LumberJocks

*DELETED*

  • Advertise with us
Blog entry by knotscott posted 12-15-2009 10:42 PM 32230 reads 142 times favorited 34 comments Add to Favorites Watch

DELETED

-- Happiness is like wetting your pants...everyone can see it, but only you can feel the warmth....



34 comments so far

View Bob #2's profile

Bob #2

3808 posts in 2712 days


#1 posted 12-15-2009 11:19 PM

Thanks for this piece.
I’m putting it in my refereces .

Very well written.

Bob

-- A mind, like a home, is furnished by its owner

View Rj's profile

Rj

1047 posts in 2322 days


#2 posted 12-15-2009 11:55 PM

Thanks for the well writen blog!
I saved it in my documents folder

-- Rj's Woodworks,San Jose & Weed Ca,

View Scott Bryan's profile

Scott Bryan

27251 posts in 2513 days


#3 posted 12-16-2009 01:09 AM

Scott, thanks for the blog. It is well written and informative. I certainly learned a great deal from it.

I am looking forward to the next one.

-- Challenges are what make life interesting; overcoming them is what makes life meaningful- Joshua Marine

View Brad_Nailor's profile

Brad_Nailor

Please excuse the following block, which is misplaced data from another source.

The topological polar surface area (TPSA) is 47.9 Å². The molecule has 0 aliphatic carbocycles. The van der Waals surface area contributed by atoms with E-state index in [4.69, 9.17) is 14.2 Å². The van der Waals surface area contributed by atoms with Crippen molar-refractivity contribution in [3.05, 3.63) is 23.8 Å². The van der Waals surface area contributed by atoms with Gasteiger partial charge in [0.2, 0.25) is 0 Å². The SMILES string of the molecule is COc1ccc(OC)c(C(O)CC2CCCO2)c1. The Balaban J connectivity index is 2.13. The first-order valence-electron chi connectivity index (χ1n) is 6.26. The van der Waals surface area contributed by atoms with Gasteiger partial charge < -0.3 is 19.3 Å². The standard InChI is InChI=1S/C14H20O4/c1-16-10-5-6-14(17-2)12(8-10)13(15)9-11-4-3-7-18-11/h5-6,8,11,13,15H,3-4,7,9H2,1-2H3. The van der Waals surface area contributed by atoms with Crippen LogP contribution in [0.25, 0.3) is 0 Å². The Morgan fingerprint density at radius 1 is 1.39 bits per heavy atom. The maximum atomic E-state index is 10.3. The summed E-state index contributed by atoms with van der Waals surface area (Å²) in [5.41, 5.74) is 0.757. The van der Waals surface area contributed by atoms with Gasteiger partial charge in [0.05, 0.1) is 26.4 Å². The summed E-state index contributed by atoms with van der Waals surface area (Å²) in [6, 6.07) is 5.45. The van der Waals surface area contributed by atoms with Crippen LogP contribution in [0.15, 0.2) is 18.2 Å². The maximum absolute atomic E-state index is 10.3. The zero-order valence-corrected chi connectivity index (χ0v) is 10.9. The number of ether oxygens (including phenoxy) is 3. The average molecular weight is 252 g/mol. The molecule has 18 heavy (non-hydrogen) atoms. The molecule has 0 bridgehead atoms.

2531 posts in 2648 days


#4 posted 12-16-2009 01:40 AM

Great info Scott…
Let me ask you this on the subject of thin kerf/blade deflection…I was recently ripping some 1 1/2” hard maple pieces on my new unisaw with my 3/32 thin kerf Forrest WW2 40t ATB blade. I was making an end grain checkerboard style cutting board. After I did a glue up and cut the blank and started flipping pieces I noticed my lines weren’t matching up. When I looked closer it seemed like the cuts were angled slightly. I dialed the saw in before I started working and everything from the fence to the blade was dead on straight and parallel. The arbor has no play or run out in it..its practically brand new. I was using the blade without the recommended stiffener plate. Do you think the blade could have deflected slightly to throw off my square cuts? If it’s not that then maybe I was thinking I clamped things too tight….I’m not sure whats going on. Any thoughts?

-- http://www.facebook.com/pages/DSO-Designs/297237806954248

View knotscott's profile

knotscott

5517 posts in 2066 days


#5 posted 12-16-2009 02:15 AM

David – Were you just trimming an edge off…as in, were both sides of the blade buried in the workpiece or was one edge exposed? That type of situation could certainly lead to some deflection. My thinking is that it generally takes lateral pressure to cause deflection.